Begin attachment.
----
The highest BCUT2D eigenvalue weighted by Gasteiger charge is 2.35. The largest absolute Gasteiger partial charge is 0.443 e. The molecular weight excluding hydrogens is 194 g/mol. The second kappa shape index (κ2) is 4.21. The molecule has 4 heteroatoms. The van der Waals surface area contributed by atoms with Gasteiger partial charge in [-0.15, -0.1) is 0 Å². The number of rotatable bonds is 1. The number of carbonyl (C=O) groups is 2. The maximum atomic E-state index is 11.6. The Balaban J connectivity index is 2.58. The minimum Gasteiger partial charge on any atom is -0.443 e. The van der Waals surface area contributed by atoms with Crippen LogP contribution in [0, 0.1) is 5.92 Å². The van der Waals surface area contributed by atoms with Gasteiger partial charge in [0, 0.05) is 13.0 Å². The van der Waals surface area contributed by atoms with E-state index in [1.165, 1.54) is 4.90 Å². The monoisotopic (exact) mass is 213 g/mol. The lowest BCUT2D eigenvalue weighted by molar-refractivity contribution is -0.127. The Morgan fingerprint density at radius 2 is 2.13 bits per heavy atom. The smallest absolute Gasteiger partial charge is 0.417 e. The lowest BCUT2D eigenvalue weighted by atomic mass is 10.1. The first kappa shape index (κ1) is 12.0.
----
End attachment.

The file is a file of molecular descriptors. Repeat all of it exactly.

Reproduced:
The highest BCUT2D eigenvalue weighted by Gasteiger charge is 2.35. The largest absolute Gasteiger partial charge is 0.443 e. The molecular weight excluding hydrogens is 194 g/mol. The second kappa shape index (κ2) is 4.21. The molecule has 4 heteroatoms. The van der Waals surface area contributed by atoms with Gasteiger partial charge in [-0.15, -0.1) is 0 Å². The number of rotatable bonds is 1. The number of carbonyl (C=O) groups is 2. The maximum atomic E-state index is 11.6. The Balaban J connectivity index is 2.58. The minimum Gasteiger partial charge on any atom is -0.443 e. The van der Waals surface area contributed by atoms with Crippen LogP contribution in [0, 0.1) is 5.92 Å². The van der Waals surface area contributed by atoms with Gasteiger partial charge in [0, 0.05) is 13.0 Å². The van der Waals surface area contributed by atoms with E-state index in [1.165, 1.54) is 4.90 Å². The monoisotopic (exact) mass is 213 g/mol. The lowest BCUT2D eigenvalue weighted by molar-refractivity contribution is -0.127. The Morgan fingerprint density at radius 2 is 2.13 bits per heavy atom. The smallest absolute Gasteiger partial charge is 0.417 e. The lowest BCUT2D eigenvalue weighted by atomic mass is 10.1. The first kappa shape index (κ1) is 12.0.